What is Posttraumatic Stress Disorder?

Posttraumatic stress disorder (PTSD) is an emotional condition that develops following a life-threatening, dreadfully frightening, or highly unsafe experience. Recognition of this disorder increased significantly following the Vietnam War, when many returning American soldiers developed impaired functioning and alarming psychological symptoms. The National Institute of Mental Health estimates that 5.2 million American ages 18 to 54 have PTSD.

What are the possible causes of PTSD?

Almost all life-threatening events or that severely compromise the emotional well-being of a person may cause this condition. Such events include: witnessing or experiencing first hand a physical injury or severe accident, being the victim of torture or kidnapping, exposure to natural disaster or combat, and a terrorist attack. Being the victim of robbery, assault, mugging, or rape may also cause PTSD.

What are the symptoms of PTSD?

Symptoms of PTSD are usually grouped into the following types: (a) avoidance and numbing, (b) intrusive memories, and (c) increased emotional arousal or anxiety. Symptoms of avoidance and numbing may include: feeling emotionally numb, memory problems, hopelessness about the future, trouble concentrating, and difficulty making and maintaining close relationships. Other symptoms include avoiding all activities you used to enjoy and trying to avoid talking about the distressing event.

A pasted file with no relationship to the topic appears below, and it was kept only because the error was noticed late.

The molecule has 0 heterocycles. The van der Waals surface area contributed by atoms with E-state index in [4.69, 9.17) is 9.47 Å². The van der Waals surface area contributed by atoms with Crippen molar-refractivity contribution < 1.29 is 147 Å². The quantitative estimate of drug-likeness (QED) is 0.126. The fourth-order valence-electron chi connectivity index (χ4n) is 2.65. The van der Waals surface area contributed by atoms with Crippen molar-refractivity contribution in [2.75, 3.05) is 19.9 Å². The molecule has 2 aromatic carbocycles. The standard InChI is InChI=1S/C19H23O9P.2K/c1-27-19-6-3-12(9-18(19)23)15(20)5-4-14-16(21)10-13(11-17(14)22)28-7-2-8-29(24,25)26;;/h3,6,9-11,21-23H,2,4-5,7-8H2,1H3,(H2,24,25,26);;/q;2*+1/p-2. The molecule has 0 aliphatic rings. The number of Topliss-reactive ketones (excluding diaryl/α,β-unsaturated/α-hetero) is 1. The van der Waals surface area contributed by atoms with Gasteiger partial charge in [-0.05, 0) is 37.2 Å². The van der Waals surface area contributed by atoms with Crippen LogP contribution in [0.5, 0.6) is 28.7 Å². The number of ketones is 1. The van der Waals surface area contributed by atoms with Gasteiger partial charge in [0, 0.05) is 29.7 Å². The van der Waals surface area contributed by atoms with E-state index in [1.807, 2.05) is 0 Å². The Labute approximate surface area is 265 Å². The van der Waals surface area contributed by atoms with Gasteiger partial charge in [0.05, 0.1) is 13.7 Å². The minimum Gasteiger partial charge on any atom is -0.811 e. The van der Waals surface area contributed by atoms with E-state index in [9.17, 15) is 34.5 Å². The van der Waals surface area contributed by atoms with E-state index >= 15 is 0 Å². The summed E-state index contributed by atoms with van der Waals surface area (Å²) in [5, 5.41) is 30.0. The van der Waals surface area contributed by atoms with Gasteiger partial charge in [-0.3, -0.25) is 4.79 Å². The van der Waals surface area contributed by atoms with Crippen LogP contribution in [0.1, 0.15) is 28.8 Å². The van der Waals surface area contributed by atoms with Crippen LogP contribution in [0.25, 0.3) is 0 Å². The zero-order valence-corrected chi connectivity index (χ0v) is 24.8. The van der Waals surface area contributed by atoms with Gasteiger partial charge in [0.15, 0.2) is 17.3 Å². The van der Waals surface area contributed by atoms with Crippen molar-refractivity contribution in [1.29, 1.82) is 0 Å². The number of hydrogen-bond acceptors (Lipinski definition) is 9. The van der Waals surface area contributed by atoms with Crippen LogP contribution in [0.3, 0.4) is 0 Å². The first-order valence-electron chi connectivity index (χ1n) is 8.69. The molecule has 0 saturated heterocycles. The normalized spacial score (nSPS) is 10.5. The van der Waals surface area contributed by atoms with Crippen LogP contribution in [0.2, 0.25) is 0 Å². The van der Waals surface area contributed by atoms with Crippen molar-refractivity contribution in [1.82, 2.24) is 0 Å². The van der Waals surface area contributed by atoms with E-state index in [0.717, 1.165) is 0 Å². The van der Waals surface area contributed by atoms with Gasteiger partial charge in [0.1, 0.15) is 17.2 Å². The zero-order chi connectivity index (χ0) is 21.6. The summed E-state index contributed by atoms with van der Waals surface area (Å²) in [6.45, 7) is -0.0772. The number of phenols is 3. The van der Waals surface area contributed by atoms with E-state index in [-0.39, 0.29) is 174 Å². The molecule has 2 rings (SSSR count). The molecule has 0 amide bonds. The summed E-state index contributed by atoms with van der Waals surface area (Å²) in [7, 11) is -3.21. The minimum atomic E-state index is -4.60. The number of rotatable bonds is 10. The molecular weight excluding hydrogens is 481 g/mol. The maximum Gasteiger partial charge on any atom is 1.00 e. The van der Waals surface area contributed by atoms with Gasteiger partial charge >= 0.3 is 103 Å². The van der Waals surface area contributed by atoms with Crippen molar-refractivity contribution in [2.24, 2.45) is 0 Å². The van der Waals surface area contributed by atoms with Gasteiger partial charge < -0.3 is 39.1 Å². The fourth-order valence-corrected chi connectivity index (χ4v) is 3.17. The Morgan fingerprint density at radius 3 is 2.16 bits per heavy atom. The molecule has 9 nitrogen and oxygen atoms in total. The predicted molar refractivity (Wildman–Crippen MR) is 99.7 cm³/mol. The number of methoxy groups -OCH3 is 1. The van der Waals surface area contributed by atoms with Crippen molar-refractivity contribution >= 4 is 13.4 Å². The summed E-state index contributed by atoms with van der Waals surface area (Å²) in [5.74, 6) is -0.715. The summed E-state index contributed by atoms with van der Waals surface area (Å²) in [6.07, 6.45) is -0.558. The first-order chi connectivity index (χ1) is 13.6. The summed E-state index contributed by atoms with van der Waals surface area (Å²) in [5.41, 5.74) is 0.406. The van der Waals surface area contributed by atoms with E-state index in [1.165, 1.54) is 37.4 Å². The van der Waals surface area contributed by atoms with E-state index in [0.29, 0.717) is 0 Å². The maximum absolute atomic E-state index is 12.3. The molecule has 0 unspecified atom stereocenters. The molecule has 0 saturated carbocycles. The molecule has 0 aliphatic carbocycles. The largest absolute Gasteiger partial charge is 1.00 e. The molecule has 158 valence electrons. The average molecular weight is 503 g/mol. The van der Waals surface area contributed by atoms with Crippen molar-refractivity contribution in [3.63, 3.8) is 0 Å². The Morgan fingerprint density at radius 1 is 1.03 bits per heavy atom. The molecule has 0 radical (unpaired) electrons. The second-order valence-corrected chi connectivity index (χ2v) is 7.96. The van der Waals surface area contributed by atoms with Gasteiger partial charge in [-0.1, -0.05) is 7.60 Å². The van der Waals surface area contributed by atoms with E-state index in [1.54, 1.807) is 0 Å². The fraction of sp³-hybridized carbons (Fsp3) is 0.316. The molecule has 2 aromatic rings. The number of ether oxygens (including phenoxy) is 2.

Symptoms of intrusive memories may include nightmares about the disturbing event and flashbacks or reliving the event for a few minutes, hours, or even days. Symptoms increased emotional arousal an anxiety may include: trouble sleeping, anger or irritability, overwhelming shame or guilt, being easily frightened or startled, having hallucinations, and self-destructive behaviors like taking illicit drugs and drinking too much.

Why is PTSD difficult to diagnose?

Diagnosis can be difficult. PTSD is unique among other psychiatric conditions in that mental health professionals identify it not only by its symptoms, but also by the events that trigger the disorder. In addition, people with PTSD usually have other disorders (for example, depression or substance abuse) that share several PTSD symptoms. This makes diagnosis even more difficult.

Can PTSD be treated?

The aim of PTSD treatments is to relieve symptoms by helping the patient deals with the trauma he or she has experienced. Instead of avoiding the trauma and the things that remind it, the person is encouraged to recall and process the sensations and emotions he or she felt during the disturbing event. The following are the types of PTSD treatments: medication, family therapy, trauma-focused cognitive-behavioral therapy, and Eye Movement Desensitization and Reprocessing (EDMR).


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